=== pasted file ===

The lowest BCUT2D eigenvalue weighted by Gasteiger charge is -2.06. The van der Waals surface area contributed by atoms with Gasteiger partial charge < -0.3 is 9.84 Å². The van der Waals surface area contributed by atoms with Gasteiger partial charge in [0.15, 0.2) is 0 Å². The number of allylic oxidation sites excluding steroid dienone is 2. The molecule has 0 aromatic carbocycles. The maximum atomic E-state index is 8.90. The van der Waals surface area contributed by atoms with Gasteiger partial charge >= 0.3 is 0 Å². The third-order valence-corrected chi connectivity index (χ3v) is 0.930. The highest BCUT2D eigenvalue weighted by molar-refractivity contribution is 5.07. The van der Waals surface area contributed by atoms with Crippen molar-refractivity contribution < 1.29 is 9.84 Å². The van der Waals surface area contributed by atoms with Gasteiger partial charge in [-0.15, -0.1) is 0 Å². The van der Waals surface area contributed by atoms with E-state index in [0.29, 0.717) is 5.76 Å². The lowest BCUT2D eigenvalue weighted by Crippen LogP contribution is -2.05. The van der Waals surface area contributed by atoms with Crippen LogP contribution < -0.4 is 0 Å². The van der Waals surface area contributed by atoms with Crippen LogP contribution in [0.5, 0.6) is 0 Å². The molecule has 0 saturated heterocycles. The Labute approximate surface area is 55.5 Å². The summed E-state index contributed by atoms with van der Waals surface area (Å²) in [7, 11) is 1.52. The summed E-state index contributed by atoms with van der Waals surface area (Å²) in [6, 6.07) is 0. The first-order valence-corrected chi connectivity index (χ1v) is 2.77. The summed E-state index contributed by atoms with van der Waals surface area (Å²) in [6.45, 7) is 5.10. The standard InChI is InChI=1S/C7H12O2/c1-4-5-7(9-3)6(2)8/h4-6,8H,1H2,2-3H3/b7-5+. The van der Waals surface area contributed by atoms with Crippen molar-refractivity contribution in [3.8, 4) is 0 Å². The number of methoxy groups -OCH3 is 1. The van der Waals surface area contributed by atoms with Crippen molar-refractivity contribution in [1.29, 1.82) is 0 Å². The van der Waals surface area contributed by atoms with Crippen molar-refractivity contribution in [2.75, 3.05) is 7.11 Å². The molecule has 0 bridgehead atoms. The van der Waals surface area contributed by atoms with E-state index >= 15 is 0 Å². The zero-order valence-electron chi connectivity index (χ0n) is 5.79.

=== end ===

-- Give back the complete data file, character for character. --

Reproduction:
The lowest BCUT2D eigenvalue weighted by Gasteiger charge is -2.06. The van der Waals surface area contributed by atoms with Gasteiger partial charge < -0.3 is 9.84 Å². The van der Waals surface area contributed by atoms with Gasteiger partial charge in [0.15, 0.2) is 0 Å². The number of allylic oxidation sites excluding steroid dienone is 2. The molecule has 0 aromatic carbocycles. The maximum atomic E-state index is 8.90. The van der Waals surface area contributed by atoms with Gasteiger partial charge >= 0.3 is 0 Å². The third-order valence-corrected chi connectivity index (χ3v) is 0.930. The highest BCUT2D eigenvalue weighted by molar-refractivity contribution is 5.07. The van der Waals surface area contributed by atoms with Crippen molar-refractivity contribution < 1.29 is 9.84 Å². The van der Waals surface area contributed by atoms with Gasteiger partial charge in [-0.15, -0.1) is 0 Å². The van der Waals surface area contributed by atoms with E-state index in [0.29, 0.717) is 5.76 Å². The lowest BCUT2D eigenvalue weighted by Crippen LogP contribution is -2.05. The van der Waals surface area contributed by atoms with Crippen LogP contribution < -0.4 is 0 Å². The van der Waals surface area contributed by atoms with Crippen LogP contribution in [0.5, 0.6) is 0 Å². The molecule has 0 saturated heterocycles. The Labute approximate surface area is 55.5 Å². The summed E-state index contributed by atoms with van der Waals surface area (Å²) in [7, 11) is 1.52. The summed E-state index contributed by atoms with van der Waals surface area (Å²) in [6, 6.07) is 0. The first-order valence-corrected chi connectivity index (χ1v) is 2.77. The summed E-state index contributed by atoms with van der Waals surface area (Å²) in [6.45, 7) is 5.10. The standard InChI is InChI=1S/C7H12O2/c1-4-5-7(9-3)6(2)8/h4-6,8H,1H2,2-3H3/b7-5+. The van der Waals surface area contributed by atoms with Crippen molar-refractivity contribution in [3.8, 4) is 0 Å². The number of methoxy groups -OCH3 is 1. The van der Waals surface area contributed by atoms with Crippen molar-refractivity contribution in [1.29, 1.82) is 0 Å². The van der Waals surface area contributed by atoms with Crippen molar-refractivity contribution in [2.75, 3.05) is 7.11 Å². The molecule has 0 bridgehead atoms. The van der Waals surface area contributed by atoms with E-state index >= 15 is 0 Å². The zero-order valence-electron chi connectivity index (χ0n) is 5.79.